John Lennon would have been 70 years old this week. It got me thinking about one of his most famous lyrics, a line from

John Lennon would have been 70 years old this week. It got me thinking about one of his most famous lyrics, a line from

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This article originally appeared in The Music Void.

  1. Jerry Mandering Tuesday, October 5, 2010

    Doug Morris, Lucian Grainge, Barry Weiss, Roger Faxon, Jimmy Iovine, Sylvia Rhone, Monte Lipman, Lyor Cohen, Craig Kallman, Julie Greenwald, whooever runs Sony now a days, and ALL of the major publishers… Please read this article.

  2. mclellanchris Tuesday, October 5, 2010

    Awesome article Wayne, as ever!

  3. Universal Indie Records Tuesday, October 5, 2010

    Wow.. I’m definitely passing this on.. not that it will matter. They won’t care until it’s all over…

  4. Let’s be honest here – the real culprit is the music artist themselves. They are the ones who want “credibility” by being signed to these major labels instead of distributing their own music. Most of these music artists actually record their own music in their own studios and just give these labels a digital copy to distribute – WTF are these music artists still signing deals with music labels for?

    It is the music artists that still got that outdated dream 50s-80s dream of getting a “record contract” that are the real problem in this whole picture. The day the music artist becomes independent and cut out these obstructing music labels is when the music industry can bounce back.

  5. Wayne Ross is just a sore loser. Next time get a license. Cheaters and thieves never prosper.

    The music industry is going to fight back against all the hardware manufacturers, software companies, computer companies, telecommunications, who have been feeding on the carcass of the music, film, newspaper, and other traditional media industries for the past 10 years.

    It is going to change and simpletons like Mr. Ross and the rest of the geek squad could have been a force for good but instead they decided it was their god given right to use everyone’s copyrighted material for free. Well guess what?? You’re all going to pay now, and it’s not going to be the major music companies or film companies or the riaa or mpaa that are going to stand up and fight for all artists rights.

  6. Wayne Rosso asserts that labels have killed the music industry and that “no new players of significance will enter the business”

  7. Articles like this that offer no solutions make me sick. What’s the solution, genius?

    If you ask me, I would suggest that the evolution of technology has killed the music industry as well as the ability to monetize recorded assets. The Labels missteps in past years are not really the overarching issues. Broadband infrastructure, indexed data and low complexity to download are what have killed the industry.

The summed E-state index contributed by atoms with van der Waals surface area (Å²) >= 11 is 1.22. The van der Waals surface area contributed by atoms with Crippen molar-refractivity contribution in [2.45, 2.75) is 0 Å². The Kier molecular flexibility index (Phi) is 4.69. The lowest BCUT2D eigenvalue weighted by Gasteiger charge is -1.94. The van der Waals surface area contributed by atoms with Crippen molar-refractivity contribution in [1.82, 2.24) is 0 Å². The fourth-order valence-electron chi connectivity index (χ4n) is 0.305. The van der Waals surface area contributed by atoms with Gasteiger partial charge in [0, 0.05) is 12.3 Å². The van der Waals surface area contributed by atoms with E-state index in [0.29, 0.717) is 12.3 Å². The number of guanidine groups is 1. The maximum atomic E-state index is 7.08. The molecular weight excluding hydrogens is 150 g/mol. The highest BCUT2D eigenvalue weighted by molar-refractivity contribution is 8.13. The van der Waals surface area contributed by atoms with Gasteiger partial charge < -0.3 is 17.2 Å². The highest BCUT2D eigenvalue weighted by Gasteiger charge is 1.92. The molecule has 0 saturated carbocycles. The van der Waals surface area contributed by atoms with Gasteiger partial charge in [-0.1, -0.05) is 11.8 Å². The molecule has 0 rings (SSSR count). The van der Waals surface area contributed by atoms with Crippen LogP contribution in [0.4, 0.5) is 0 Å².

8. good article.
    I’d say it would be a good start for the industry to start reversing their fortunes by making access to the files easier (an industry Standard API perhaps) and also by introducing one single reporting format. it’s gotta be one hell of a pain for every start up to deliver different reporting formats to each label / content aggregator

  9. Standard API and simple licensing processes would have gone a long way to solve their problem earlier. Wayne is right. No VC in his or her right mind will touch music with a bargepole.

    Anyone could sell records. Almost no one was allowed to sell files. They did this to themselves. file sharing has nothing to do with it at all. Apart from the obvious lack of consumer understanding, the labels have been spitting out boring artists and endless compilation discs for ages. No excitement no message nothing to go crazy about.

  10. From my personal perspective, how I use digital music, Spotify has been the game changer. I have every record/track I can think of in my playlists and can access my streamed music all over the house and via any computer anywhere. If I want to pay a subscription I can save my Spotify playlist on my iPhone (so in my hotel room and car). Before Spotify I had never purchased (or stole) an MP3 on-line, why would I? I always purchased a CD which I could rip, lend, leave in the car and sell on eBay.

    (As it is I have my phone full of free podcasts and never want for excellent music or talk ‘programs’ when on the move – indeed I don’t think I will ever catch-up with what I have yet to listen to).

    The problem is not artists, big corporate music companies or the few big cogs in the current digital music distribution market. It is the consumer. The consumer has become stupefied and soporific; how can I say this kindly? I can’t. They are stupid and lazy. They are programmed to march to the comforting and predictable drum-beat of the big branded spoon-feeding money-relieving machines.

    The opportunity is to offer an environment where people, consumers, realise it is OK to search, filter, discover and enjoy the enormous wealth of music that is ‘out there’. Independently created, historic, global and varied. Right now they are so stuffed with the idea that it is only today’s music, today’s big name, that is valid. That is the paradigm that was sold by the record companies and is now almost hard-wired into the public’s psychology. The fact is though; it actually does not need to be crafted-fashion ‘branded’ celebrity to be good, with-it, edgy, sexy or profitable. The task is to sell, or un-sell, that to the market.

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